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Walter Julius Bloem (October 22, 1898 – presumed dead 1945) was a German writer who became known under the pseudonym Kilian Koll. Bloem was an officer in the First and Second World War as well as a member of the SS.

Life[]

Bloem was born in 1898 in Barmen, in present-day North Rhine-Westphalia, Germany as the son of the writer Walter Bloem, noted as an author of patriotic novels, and his first wife Margarete Kalähne. His father e.g. wrote the memoir "The Advance from Mons 1914"—the translation included a foreword by James Edward Edmonds who called it "one of the most graphic and dramatic accounts of the war yet written."

Since his earliest youth, Bloem suffered from irreparable hearing damage. Nevertheless, in 1915, at the age of 16, he volunteered for service in the First World War at the front, after he had fulfilled his father's demand that he complete his Oberprima (roughly advanced secondary school in the US) at Easter 1915. In the war, he was decorated several times including the Iron Cross, first and second classes, and at the end of the war, he was lieutenant and company commander on the Western Front. He was wounded several times, and his hearing damage had worsened so much that he was almost deaf. After the war, he fought until 1919 in the Freikorps in Poznań against Polish paramilitaries.

Back in civilian life, he studied philosophy and was awarded a Doctorate of Philosophy. After several trips through Germany and Western Europe, he finally settled with his wife as a settler in Nikolaiken, East Prussia.

Bloem began writing novels and poetry. His concentration was, among other things, the new medium of film. Under the title Die Seele des Lichtspiels - Ein Bekenntnis zum Film (The Soul of the Moving Picture - an Avowal of Film), he produced a work in 1922 which is still recognized today by film theorists. In order to distance himself from his famous father, he wrote under the pseudonym Kilian Koll.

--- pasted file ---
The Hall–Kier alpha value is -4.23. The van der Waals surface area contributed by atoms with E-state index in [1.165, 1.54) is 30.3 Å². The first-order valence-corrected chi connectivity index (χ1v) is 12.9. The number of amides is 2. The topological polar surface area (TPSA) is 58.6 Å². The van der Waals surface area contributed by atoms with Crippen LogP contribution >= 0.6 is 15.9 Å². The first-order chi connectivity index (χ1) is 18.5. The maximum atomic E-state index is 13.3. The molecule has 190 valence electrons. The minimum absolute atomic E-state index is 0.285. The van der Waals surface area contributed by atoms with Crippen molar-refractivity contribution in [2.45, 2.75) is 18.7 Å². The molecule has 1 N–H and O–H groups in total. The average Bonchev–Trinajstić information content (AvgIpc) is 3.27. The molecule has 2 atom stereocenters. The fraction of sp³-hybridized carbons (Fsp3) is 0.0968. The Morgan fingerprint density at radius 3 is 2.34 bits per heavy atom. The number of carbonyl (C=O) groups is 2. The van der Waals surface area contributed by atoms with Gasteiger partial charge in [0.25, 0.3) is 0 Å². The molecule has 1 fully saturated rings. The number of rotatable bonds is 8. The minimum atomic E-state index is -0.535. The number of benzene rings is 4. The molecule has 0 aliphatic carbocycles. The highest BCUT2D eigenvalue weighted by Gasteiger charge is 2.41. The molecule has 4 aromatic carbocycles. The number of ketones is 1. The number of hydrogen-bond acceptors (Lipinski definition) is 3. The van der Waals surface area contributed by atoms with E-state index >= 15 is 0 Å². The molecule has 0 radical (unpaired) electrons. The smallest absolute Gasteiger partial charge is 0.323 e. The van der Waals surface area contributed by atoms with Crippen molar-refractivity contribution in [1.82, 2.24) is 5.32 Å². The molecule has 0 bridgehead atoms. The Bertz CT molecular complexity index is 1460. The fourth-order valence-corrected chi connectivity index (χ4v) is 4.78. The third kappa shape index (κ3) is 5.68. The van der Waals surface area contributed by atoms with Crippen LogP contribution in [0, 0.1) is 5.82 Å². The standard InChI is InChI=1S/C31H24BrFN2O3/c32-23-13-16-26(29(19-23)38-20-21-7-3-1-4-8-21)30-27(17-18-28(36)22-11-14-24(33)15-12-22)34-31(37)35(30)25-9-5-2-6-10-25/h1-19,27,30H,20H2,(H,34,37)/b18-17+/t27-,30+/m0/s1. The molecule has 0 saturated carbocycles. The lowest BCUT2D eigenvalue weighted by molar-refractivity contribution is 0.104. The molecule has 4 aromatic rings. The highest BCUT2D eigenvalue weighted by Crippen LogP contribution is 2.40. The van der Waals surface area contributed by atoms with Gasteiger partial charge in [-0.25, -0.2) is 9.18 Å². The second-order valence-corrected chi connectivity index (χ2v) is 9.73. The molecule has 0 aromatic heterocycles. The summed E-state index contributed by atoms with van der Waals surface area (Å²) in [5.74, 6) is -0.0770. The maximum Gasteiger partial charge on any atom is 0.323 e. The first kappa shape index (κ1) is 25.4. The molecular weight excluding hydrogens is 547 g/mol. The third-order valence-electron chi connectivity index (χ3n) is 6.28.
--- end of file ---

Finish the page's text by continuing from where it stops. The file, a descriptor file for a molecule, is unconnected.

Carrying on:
In addition, he discovered the love of soaring.

In 1933, Bloem welcomed the seizure of power (Machtergreifung) by Adolf Hitler and saw him as the savior of Germany. In his works Bloem glorified National Socialist ideas.

Despite his severe disability, he succeeded in joining the Luftwaffe as an officer in 1938. During the Second World War, he flew missions with the "Boelcke" squadron (Kampfgeschwader 27) in the war against Poland and France. He was shot down in May 1940, but was able to parachute to safety. After a short French captivity, he returned to Germany.

He joined the Waffen-SS, where he last fought in May 1945 in the battles in and around Berlin. He is considered missing since then.

After the war, many of his works in the Soviet occupation zone were added to the "Liste der auszusondernden Literatur" (list of banned books).[1][2][3]

Works[]

  • Die Seele des Lichtspiels - Ein Bekenntnis zum Film (1922)
  • Tanz ums Licht (1925) (The Dance of Light)
  • Das steinerne Feuer (1926) (The Fire of Stone)
  • Stein wird Staub (1926) (Stone becomes Dust)
  • Motorherz (1927) (Motorheart)
  • Feuer im Norden (1929) (Fire in the North)
  • Der Mann, der mit dieser Zeit fertig wird (1933) (The Man who will be Prepared for these Times)
  • Heimkehr in die Mannschaft (1934) (Return to the Team)
  • Luftpiraten - Ein heiterer Fliegerroman (1935) (Air Pirates, a humorous novel of flying)
  • Urlaub auf Ehrenwort - Geschichten um den Krieg (1937) (Leave on Word of Honor)
  • Andreas auf der Fahrt (1938) (Andreas on a Drive)
  • Die Flügelschlepper - Tagebuch aus einer Segelfliegerschule (1938) (Wing Tugs - journal of a sailplane school)
  • Festspiel zu Walter Bloems siebzigstem Geburtstag (1938) (Festival Piece for Walter Bloem's Seventieth Birthday)
  • Der Birkenzweig - Lieder (1939) (The Birch Twig - songs)
  • Die unsichtbare Fahne (1939) (The Invisible Banner)

The short story "Urlaub auf Ehrenwort" was filmed twice: once in 1937 under the direction of Karl Ritter, featuring René Deltgen, Berta Drews, Carl Raddatz, and Paul Dahlke. A remake was made in 1955, directed by Wolfgang Liebeneiner, featuring, among others, Claus Biederstaedt and Paul Esser.

References[]

External links[]

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